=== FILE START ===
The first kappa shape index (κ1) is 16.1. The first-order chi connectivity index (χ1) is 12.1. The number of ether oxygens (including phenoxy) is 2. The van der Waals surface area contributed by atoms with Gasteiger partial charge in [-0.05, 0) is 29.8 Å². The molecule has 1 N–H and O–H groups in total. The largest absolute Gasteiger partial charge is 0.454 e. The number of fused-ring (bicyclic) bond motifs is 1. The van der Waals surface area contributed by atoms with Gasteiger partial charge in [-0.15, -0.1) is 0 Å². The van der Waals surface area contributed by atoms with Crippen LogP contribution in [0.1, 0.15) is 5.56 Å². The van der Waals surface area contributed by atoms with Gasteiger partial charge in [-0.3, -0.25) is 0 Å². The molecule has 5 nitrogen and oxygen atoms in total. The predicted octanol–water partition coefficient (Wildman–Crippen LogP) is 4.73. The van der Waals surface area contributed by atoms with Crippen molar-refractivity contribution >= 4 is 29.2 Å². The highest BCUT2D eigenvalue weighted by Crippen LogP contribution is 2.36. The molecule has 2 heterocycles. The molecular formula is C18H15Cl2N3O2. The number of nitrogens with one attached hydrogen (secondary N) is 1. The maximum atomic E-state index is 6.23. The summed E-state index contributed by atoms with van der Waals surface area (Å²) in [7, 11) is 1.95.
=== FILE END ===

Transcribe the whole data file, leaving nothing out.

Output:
The first kappa shape index (κ1) is 16.1. The first-order chi connectivity index (χ1) is 12.1. The number of ether oxygens (including phenoxy) is 2. The van der Waals surface area contributed by atoms with Gasteiger partial charge in [-0.05, 0) is 29.8 Å². The molecule has 1 N–H and O–H groups in total. The largest absolute Gasteiger partial charge is 0.454 e. The number of fused-ring (bicyclic) bond motifs is 1. The van der Waals surface area contributed by atoms with Gasteiger partial charge in [-0.15, -0.1) is 0 Å². The van der Waals surface area contributed by atoms with Crippen LogP contribution in [0.1, 0.15) is 5.56 Å². The van der Waals surface area contributed by atoms with Gasteiger partial charge in [-0.3, -0.25) is 0 Å². The molecule has 5 nitrogen and oxygen atoms in total. The predicted octanol–water partition coefficient (Wildman–Crippen LogP) is 4.73. The van der Waals surface area contributed by atoms with Crippen molar-refractivity contribution >= 4 is 29.2 Å². The highest BCUT2D eigenvalue weighted by Crippen LogP contribution is 2.36. The molecule has 2 heterocycles. The molecular formula is C18H15Cl2N3O2. The number of nitrogens with one attached hydrogen (secondary N) is 1. The maximum atomic E-state index is 6.23. The summed E-state index contributed by atoms with van der Waals surface area (Å²) in [7, 11) is 1.95.